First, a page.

Within this strict symmetrical structure Murnau/Mayer build the narrative out of a series of binary opposites - sunset/sunrise, day/night, good/evil, sun/moon, corruption and sensuality/purity and innocence, country/city, rustic simplicity/urban sophistication, blonde/brunette, fidelity/infidelity, love/hate, sin/redemption and more. Murnau/Mayer not only balance entire scenes, but they carefully bookend each one with a powerful emphasis on the idea of fate, inevitability and the whole wheel of life moving around inexorably. Note the nocturnal tryst where the Man throttles the Woman from the City for suggesting he murder his wife balancing the corresponding scene near the end where he again throttles her. Then there are the reeds which the man prepares in the boat for his own safety which end up saving his wife. The funfair sequence begins and ends with the same shot, the couple walking past a giant fountain to be confronted by the extraordinary scene replete with rollercoasters only to walk back past the same fountain at the end. The man's search for the Woman is framed by identical shots of the Woman from the City lurking on a rock just above a path. A number of bookends exist in this film and repeated viewings reveal more of them. The film stays remarkably fresh no matter how many times you watch it.

Beyond this somewhat cold and schematic reduction of the film's narrative (one which perhaps is beter intuited emotionally than stated intellectually) lies a second structuring feature which I would argue is what primarily makes this film such a potent emotional rollercoaster ride. The film's subtitle, A Song of Two Humans guides us to the idea that the film is in essence music made visual. Murnau had already given us 'Eine sinfonie des Grauens' (a symphony of horror) in Nosferatu (1922) and here he gives us another three-part symphony, one on the scale of a work by the Austrian song-symphonist Gustav Mahler. Contrary to the classical tightness of Beethoven and Brahms, Mahler's huge symphonies seem to embody entire worlds and express extra-musical ideas/storylines. The 30 minute first movement of the Third Symphony for example is an extraordinary account of spring over-powering winter. His nine symphonies vary in structure, but they tend to open in total darkness and surge towards blinding light with a strong (often Adagio or Andante) opening movement (almost a symphony within itself) followed by one or even two jokey Scherzo dance movements, a tranquil Largo and then culminating in a joyous life-enhancing Rondo-Finale. Not all the symphonies follow this pattern (Nos. 3 and 9 end with astonishing slow movements of the most exquisite poise), but for the purpose of my comparison with Murnau, I would say that the structure of No.5 broadly fits Sunrise. Mahler expert Henry Louis de La Grange calls the symphony, "Dankgesang eines Genesenen" (a song of thanks of one restored to health), an entirely apt possible title for the film! Like the film, the Fifth Symphony is in three distinct parts. A dark opening movement (marked Trauermarsch - Funeral March) is followed by a tormented violent Allegro (marked Sturmisch bewegt, mit größter vehemenz - stormy with gross vehemence). Part Two is a long and highly complex Scherzo movement full of dance and joy which acts as a pivot for the whole work. Part three opens with a miraculous Adagietto introduction which leads through stormy episodes towards a blindingly exultant Rondo-Finale conclusion.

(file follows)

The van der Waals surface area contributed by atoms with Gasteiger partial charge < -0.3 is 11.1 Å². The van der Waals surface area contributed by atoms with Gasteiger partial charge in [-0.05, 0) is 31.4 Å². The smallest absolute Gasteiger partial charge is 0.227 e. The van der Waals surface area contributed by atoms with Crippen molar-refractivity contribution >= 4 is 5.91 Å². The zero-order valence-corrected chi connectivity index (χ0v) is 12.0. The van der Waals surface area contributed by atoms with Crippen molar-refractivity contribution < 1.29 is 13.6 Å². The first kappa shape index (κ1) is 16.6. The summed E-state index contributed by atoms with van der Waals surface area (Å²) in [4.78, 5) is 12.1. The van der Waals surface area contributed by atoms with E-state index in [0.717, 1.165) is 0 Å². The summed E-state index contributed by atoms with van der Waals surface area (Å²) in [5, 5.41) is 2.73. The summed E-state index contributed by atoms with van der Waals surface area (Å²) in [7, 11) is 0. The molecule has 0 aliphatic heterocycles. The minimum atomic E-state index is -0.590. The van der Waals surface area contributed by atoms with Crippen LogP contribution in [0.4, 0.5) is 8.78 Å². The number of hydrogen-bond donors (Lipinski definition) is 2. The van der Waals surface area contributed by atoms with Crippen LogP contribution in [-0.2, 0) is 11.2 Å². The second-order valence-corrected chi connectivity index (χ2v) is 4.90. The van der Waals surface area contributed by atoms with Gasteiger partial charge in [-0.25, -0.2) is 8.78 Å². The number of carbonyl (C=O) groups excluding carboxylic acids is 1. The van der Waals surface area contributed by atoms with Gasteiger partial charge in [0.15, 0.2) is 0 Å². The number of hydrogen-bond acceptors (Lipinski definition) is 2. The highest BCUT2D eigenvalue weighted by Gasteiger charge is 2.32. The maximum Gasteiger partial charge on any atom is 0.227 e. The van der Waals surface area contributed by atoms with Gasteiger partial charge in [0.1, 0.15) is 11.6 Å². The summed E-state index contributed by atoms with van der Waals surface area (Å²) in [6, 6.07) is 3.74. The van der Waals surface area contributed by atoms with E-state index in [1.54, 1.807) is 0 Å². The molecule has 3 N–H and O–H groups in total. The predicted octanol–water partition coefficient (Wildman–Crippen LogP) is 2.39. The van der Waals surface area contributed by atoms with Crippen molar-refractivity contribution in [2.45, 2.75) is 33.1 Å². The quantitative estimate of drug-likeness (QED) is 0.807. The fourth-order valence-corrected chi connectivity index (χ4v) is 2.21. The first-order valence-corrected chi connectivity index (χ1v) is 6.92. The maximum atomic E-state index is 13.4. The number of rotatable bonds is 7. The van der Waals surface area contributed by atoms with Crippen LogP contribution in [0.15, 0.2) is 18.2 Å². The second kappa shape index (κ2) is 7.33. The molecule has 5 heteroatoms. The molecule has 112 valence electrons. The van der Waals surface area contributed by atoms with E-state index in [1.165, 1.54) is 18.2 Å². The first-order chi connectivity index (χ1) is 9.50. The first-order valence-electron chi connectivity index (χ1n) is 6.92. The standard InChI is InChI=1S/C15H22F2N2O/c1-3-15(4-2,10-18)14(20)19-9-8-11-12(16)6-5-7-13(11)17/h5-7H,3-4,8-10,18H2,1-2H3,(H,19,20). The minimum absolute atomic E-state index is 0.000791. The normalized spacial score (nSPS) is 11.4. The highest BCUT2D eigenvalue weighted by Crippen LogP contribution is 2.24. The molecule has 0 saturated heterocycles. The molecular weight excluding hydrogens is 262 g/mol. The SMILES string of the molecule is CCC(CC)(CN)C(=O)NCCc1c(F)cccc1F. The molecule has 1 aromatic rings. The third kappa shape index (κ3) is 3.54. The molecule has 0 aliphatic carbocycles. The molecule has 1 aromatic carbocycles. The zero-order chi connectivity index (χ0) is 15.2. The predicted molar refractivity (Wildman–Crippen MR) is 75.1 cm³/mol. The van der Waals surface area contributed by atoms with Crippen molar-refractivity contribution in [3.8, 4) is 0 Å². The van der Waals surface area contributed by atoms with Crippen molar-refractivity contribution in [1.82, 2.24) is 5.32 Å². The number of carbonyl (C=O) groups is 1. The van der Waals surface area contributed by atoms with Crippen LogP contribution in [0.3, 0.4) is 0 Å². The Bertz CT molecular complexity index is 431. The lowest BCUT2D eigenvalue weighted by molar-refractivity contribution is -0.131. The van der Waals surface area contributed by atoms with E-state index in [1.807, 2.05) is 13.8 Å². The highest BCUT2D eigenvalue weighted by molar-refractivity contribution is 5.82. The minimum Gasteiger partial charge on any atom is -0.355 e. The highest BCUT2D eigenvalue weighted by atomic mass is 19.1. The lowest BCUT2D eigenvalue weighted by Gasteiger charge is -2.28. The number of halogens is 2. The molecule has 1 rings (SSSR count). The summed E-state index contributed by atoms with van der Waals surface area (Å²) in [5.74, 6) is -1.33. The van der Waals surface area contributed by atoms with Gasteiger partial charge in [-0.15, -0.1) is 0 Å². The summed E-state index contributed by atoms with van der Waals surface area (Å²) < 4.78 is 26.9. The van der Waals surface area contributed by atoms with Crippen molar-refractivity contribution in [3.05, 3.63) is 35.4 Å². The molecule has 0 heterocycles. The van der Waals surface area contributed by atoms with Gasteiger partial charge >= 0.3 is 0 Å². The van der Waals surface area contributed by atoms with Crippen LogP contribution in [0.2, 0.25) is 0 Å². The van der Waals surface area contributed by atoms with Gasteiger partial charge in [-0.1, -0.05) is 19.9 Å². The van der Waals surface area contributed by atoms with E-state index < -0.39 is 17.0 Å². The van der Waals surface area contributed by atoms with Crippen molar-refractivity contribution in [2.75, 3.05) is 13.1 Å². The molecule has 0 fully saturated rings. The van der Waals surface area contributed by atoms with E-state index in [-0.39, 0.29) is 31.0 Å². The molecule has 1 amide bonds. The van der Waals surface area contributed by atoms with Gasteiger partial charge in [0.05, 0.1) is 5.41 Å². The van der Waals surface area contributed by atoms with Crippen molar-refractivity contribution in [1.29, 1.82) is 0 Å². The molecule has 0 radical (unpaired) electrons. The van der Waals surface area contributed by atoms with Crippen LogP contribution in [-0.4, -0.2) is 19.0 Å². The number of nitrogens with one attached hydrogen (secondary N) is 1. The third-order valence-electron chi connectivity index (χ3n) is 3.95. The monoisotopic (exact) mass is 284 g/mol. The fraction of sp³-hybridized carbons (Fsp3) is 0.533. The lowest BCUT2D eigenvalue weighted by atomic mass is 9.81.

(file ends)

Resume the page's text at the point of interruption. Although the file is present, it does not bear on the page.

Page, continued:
Looking closer, the first part of the film (which in my schema conflates the first two movements of the Fifth Symphony) takes on the even larger scale of one of Mahler's other huge opening movements, perhaps the Adagio of the Tenth Symphony. After a quick and lively montage suggesting the city emptying of people (especially the Woman from the City), the film quickly settles into a series of long languorous shots which tell the story in the manner of a composer leisurely stating his themes, his first and second subjects, the development, the recapitulation and so on with the tension of the film building inexorably towards the blind madness of the murder scene. We see the Woman from the City first walk towards an assignation with The Man who is established as a farmer trapped in an unhappy marriage. Why he should be unhappy with his devout wife is a moot point, but every man will acknowledge the universal truism that Man cannot be married to Woman for a long time without his head ever being turned. The nocturnal tryst leads to the suggestion to murder his wife, his initial outraged reaction, but then his careful preparations for the fateful boat-ride in which he will push his wife overboard. Tension escalates as he is tortured by his desire for the Woman from the City - skillful superimpositions from Struss of the vamp embracing him as he works up the courage to suggest a picnic to the Woman. Then once the trip is underway the dog escapes his tether which forces the boat back to shore. The whole mood of the film up until this point has been of ever-deepening gloomy mental torpor as the Man gradually turns into a maniac looking like the Golem from Paul Wegener's famous 1920 feature. As he advances towards his wife on the boat in the middle of the lake she starts to pray. This is the moment in the Adagio of the Tenth Symphony when it bursts into an extraordinary atonal dissonance as the music structure is rendered asunder. So it is with the Man here, but he recovers at the last moment and (like the music) gets over his crisis. The Woman however is still shaken to the core and runs away from the Man. Just as that burst of dissonance can't let things settle completely in the music, so things can't settle for the Man. He pursues the Woman (the trolley car ride) and tries unsuccessfully to woo her with cakes and flowers. It is only when they enter a church and witness a wedding service that the Man shows sincere repentance for his sin and the Woman forgives him. They renew their marriage vows. The first part of the film ends on one the most amazing shots in film history as the couple wander out of the church straight into traffic which dissolves into a view of the country as they kiss oblivious to the traffic around them which they have brought to a standstill. It is typical of symphonic structure that the first movement ends in a recapitulation of the early main theme and just as in the Adagio, the first part of the film ends with a sense of circular completion.